|EPAs: New Trade Deals, Old Agendas|
African countries should be wary of the European Partnership Agreements being pushed by the European Union. Trade conditions such as the removal of tariffs and subsidies could harm regional integration and South-South cooperation, argues Yash Tandon.
1st November 2010 - Published by Pambazuka
Few people in East Africa know about the Economic Partnership Agreements (EPAs) being negotiated between the European Union (EU) on the one hand and the countries of Africa, Caribbean and the Pacific (ACP). It is primarily a trade agreement, but underlying it are a number of sensitive political and developmental issues. Fifty years after Africa gained its independence from colonial rule, the relationship between it and the former empire is still a hot issue.
One of the compelling aspects of re-negotiating this relationship is the requirement of the World Trade Organisation (WTO), of which both the EU and most African countries are members, that the old ‘trade preferences’ must be dismantled. Under the ‘imperial system of preferences’ instituted by the Empire, its colonial outposts were given ‘preferential’ access to the European market.
What is often lost sight of is the fact that these ‘preferences’ were for the benefit of Europe. Europe needed secure sources of raw materials and food for their industrialisation and security against disruption of food supplies, especially during times of wars. Today this reality is reversed in the language of trade negotiations. The ‘preferences’ are presented as if they are a kind of ‘favour’ that Europe grants to its former colonies.
The WTO now demands that these preferences be done away with and that all members of the WTO deal with one another on the basis of ‘reciprocity’. The old preferential system was based on ‘non-reciprocity’ - Africa for example did not have to provide Europe with ‘reciprocal’ access to African markets in return for their ‘preferential’ access to Europe.
This is an important point. Today, for example, the horticultural industry in East Africa has a ‘preferential’ access to Europe; it is subject to a lower tariff than flowers or vegetables coming from, for example, Costa Rica or the Philippines. In other words, East African growers have a ‘competitive advantage’ over their counterparts in other parts of the world. In return, East Africa does not have to give to Europe a ‘preferential’ access to its markets. This is what ‘non-reciprocity’ means. But we are now in the era of globalisation in which these arrangements are now outdated. These have to be removed under the WTO that requires a ‘Most Favoured Nations’ (MFN) treatment.
So what is the problem with the EPAs?
The problem is both with the substance of the issues being negotiated and the manner in which it is being done. The EU negotiates as one entity, a powerful empire. African countries are small, divided and fragmented. Africa is hostage to pressure from Europe - in the form of threats, sanctions as well ‘aid’ sweeteners - to agree to something that may not be in the long term interest of Africa. In fact, most African analysts agree that the EPAs are really designed to perpetuate Europe’s imperial hegemony over Africa.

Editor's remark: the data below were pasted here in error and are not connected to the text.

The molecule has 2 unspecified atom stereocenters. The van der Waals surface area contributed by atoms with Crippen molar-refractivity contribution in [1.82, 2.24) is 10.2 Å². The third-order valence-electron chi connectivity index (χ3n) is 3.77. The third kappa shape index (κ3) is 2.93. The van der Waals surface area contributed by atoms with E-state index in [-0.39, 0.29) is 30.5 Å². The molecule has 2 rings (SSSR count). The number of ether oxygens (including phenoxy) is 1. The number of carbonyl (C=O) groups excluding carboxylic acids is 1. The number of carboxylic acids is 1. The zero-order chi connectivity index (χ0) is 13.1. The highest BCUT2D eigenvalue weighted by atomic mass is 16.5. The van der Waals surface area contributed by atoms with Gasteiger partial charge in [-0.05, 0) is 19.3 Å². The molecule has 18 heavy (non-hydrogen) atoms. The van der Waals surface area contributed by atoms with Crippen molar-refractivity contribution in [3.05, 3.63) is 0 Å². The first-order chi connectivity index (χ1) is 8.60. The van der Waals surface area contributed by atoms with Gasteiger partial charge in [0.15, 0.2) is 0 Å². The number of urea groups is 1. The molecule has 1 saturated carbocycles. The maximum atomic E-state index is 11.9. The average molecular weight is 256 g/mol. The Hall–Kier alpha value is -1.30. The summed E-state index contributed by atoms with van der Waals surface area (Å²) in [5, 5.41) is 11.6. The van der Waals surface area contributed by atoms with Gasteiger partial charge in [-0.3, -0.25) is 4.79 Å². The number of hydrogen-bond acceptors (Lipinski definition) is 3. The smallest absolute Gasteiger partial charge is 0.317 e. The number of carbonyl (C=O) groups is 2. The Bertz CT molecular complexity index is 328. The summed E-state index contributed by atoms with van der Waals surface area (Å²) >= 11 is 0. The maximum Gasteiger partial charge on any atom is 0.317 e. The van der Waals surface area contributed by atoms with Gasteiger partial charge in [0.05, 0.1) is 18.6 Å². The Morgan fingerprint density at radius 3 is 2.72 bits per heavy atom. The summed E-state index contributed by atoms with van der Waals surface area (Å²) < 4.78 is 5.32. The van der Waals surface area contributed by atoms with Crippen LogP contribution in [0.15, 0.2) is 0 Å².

The former President of Tanzania, Benjamin Mkapa, described EPAs as an attempt by Europe to recolonise Africa. It is, he said, ‘another Berlin Conference for the scramble of Africa’. Referring to the 1884 Berlin Conference, Mkapa said: ‘If you fool me once, shame is on you, fool me twice shame is on me.’ He said Africans were taken for a ride during the Berlin Conference and that should serve as an important lesson to them when they negotiate trading partnerships with Europe. (‘Africa should not be cajoled into the EPA’, http://bit.ly/9vsioU)
In fact it is a serious matter, the more so because very few people including the private sector in East Africa (a section of which is going to be hit very hard under the EPA) know very little about it. Trade experts at the South Centre (an intergovernmental think-tank of the South based in Geneva) had this to say: ‘Negotiating Economic Partnership Agreements between Africa and Europe has led to an untenable situation in Africa in several ways: Firstly, it would not be an understatement to say that the EPAs have ruptured African sub-regional integration efforts. Secondly, the EPAs, once implemented, will further contribute to the deindustrialization of Africa, as well as the worsening of the food crisis which is essentially a crisis of food production. The EU will increase food exports to the continent, and for Africa, this is tantamount to the importation of unemployment.’ (South Centre, Analytical Note, May 2010).
Because of this only 10 out of 47 African countries have signed EPAs to date. Some of those that signed an ‘Interim’ EPA (IEPA) in 2007 are now holding back on ratification due to threats of regional disintegration (for example, South Africa and Namibia in the SADC region).
Thirty-four out of 47 African countries negotiating EPAs are the so-called Least Developed Countries (LDCs). They do not need the EPAs to retain preferential market access. Under the EU's Everything But Arms (EBA) scheme, all LDCs have duty-free quota-free treatment of their current exports to the EU.
And yet many LDCs have felt compelled to initial the IEPAs (as has happened in East Africa) because although four of the five countries (Burundi, Rwanda, Tanzania and Uganda) are LDCs, the EU has insisted that for the non-LDC country in the region (Kenya) to retain its duty-free access to the EU market on, for example, cut flowers, the entire EAC must sign an EPA.